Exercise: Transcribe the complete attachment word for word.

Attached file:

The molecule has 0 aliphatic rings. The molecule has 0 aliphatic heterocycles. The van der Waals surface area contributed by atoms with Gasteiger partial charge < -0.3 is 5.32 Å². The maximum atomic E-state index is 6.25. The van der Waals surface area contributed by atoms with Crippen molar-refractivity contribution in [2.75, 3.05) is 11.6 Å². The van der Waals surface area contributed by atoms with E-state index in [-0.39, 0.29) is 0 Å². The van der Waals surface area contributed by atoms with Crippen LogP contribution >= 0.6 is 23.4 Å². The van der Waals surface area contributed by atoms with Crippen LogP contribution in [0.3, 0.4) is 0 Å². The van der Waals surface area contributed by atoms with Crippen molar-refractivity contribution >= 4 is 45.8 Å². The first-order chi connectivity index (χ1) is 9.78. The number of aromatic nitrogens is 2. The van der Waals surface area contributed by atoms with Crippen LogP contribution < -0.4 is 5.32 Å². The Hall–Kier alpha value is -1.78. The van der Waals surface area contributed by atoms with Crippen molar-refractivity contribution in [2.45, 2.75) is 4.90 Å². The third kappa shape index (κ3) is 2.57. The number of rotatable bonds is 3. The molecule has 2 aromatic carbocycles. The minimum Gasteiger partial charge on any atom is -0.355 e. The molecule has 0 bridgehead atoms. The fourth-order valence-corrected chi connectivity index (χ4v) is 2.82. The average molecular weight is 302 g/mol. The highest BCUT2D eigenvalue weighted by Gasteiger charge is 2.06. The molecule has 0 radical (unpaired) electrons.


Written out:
The molecule has 0 aliphatic rings. The molecule has 0 aliphatic heterocycles. The van der Waals surface area contributed by atoms with Gasteiger partial charge < -0.3 is 5.32 Å². The maximum atomic E-state index is 6.25. The van der Waals surface area contributed by atoms with Crippen molar-refractivity contribution in [2.75, 3.05) is 11.6 Å². The van der Waals surface area contributed by atoms with E-state index in [-0.39, 0.29) is 0 Å². The van der Waals surface area contributed by atoms with Crippen LogP contribution >= 0.6 is 23.4 Å². The van der Waals surface area contributed by atoms with Crippen LogP contribution in [0.3, 0.4) is 0 Å². The van der Waals surface area contributed by atoms with Crippen molar-refractivity contribution >= 4 is 45.8 Å². The first-order chi connectivity index (χ1) is 9.78. The number of aromatic nitrogens is 2. The van der Waals surface area contributed by atoms with Crippen LogP contribution < -0.4 is 5.32 Å². The Hall–Kier alpha value is -1.78. The van der Waals surface area contributed by atoms with Crippen molar-refractivity contribution in [2.45, 2.75) is 4.90 Å². The third kappa shape index (κ3) is 2.57. The number of rotatable bonds is 3. The molecule has 2 aromatic carbocycles. The minimum Gasteiger partial charge on any atom is -0.355 e. The molecule has 0 bridgehead atoms. The fourth-order valence-corrected chi connectivity index (χ4v) is 2.82. The average molecular weight is 302 g/mol. The highest BCUT2D eigenvalue weighted by Gasteiger charge is 2.06. The molecule has 0 radical (unpaired) electrons.